Physicians given care guidelines for survivors in adulthood
Lisa R. Diller, MD
The first generations of children cured of leukemia by pioneering therapies are now adults, facing lifelong risks of treatment-related health issues that can pose a challenge for their primary care physicians, says a pediatric oncologist at Dana-Farber Cancer Institute and Children’s Hospital Boston.
The harsh doses of chemotherapy and radiation that won the earliest successes in leukemia and other childhood cancers have left a legacy of multiple medical risks for tens of thousands of survivors now in their 20s, 30s, and beyond, writes Lisa Diller, MD, chief medical officer of Dana-Farber/Children’s Hospital Cancer Center in the Oct. 13 issue of The New England Journal of Medicine.
Increasingly, physicians will need to be knowledgeable about symptoms and complaints that might be related to cancer treatments their patients received decades ago, Diller says.
“We have to get ready for this generation of wonderful successes from the latter part of the 20th century,” says Diller, who is also the director of the Perini Family Survivors Center and the David B. Perini, Jr. Quality of Life Clinic for Cancer Survivors at Dana-Farber. "By the mid-21st century they’ll be aging and we need to be aware of what we’ll be seeing."
Some of those who beat childhood cancer are being monitored in survivors’ clinics at major centers, but most are cared for by primary care physicians who may see only a small number of such patients. Diller says it is critical that adult survivors have a summary of their diagnostic tests and cancer care. It is becoming standard for pediatric oncologists to provide treatment summaries to their young patients, families and physicians, but this wasn’t always done in the past. And decades later, the patients themselves aren’t necessarily accurate in their recollection of therapy details, including experimental drugs that may have been labeled only with a manufacturer’s code.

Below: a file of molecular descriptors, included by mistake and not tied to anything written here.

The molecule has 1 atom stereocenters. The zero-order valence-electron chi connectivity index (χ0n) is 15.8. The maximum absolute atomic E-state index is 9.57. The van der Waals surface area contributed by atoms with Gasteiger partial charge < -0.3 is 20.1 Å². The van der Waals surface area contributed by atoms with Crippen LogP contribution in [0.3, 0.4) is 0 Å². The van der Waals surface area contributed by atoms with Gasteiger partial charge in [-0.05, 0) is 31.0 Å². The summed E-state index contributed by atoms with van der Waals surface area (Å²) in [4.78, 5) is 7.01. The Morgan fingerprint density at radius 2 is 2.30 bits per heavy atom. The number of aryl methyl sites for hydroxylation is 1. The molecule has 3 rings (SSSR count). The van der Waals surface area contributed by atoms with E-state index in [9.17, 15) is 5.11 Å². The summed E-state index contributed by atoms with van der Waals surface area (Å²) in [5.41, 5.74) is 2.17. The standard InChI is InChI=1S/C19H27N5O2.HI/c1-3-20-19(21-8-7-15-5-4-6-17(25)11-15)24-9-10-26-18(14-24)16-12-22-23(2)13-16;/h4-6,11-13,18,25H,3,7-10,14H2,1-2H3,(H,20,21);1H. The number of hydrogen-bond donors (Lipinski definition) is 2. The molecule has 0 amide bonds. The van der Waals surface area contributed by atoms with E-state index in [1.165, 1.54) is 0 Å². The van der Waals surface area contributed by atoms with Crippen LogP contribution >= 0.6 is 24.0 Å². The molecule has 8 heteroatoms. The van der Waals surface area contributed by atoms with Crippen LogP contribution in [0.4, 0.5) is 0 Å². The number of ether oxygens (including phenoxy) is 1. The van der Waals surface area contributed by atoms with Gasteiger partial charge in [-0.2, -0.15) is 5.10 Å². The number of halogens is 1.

In her Clinical Practice article, Diller explains, "I wanted to get across to the general medical public that if a patient gives a history of childhood cancer, the physician should consult with an oncologist to put together a treatment summary" to enable the physician and patient to create a plan for continued monitoring.
A large study of adult cancer survivors treated as children between 1970 and 1986 found that 25 years after treatment, 27.5 percent of those surveyed reported “at least one severe, life-threatening or disabling condition,” in contrast to 5.2 percent of their siblings around the same age.
Diller says primary care physicians should be aware of elevated risks of a wide range of late complications. Survivors can be more likely to develop additional cancer, including brain tumors, thyroid cancer, skin cancer, and sarcomas. They have a higher risk of cardiac disease – especially those treated with large doses of anthracycline drugs, such as doxorubicin. Another possible consequence is metabolic disease — a cluster of disorders including overweight and obesity, diabetes, hypertension, insulin resistance and cholesterol imbalances. In addition, many have low bone density and impaired growth.
Patients treated in the 70s and early 80s often received high doses of radiation to the brain and spinal cord. Many were left with cognitive issues, such as problems with memory, mental processing, attention and learning difficulties. As a result, the survivors have a lower rate of college graduation, as well as challenges concerning employment and health insurance.
It is important to recognize, says Diller, that over time, treatment regimens have been refined to minimize the use of radiation and to avoid drugs that cause severe late side effects.
"I think we may also see a more-fit, less obese, physically active group of survivors," too, Diller says, due to better interventions to reduce social isolation and encourage healthy behaviors.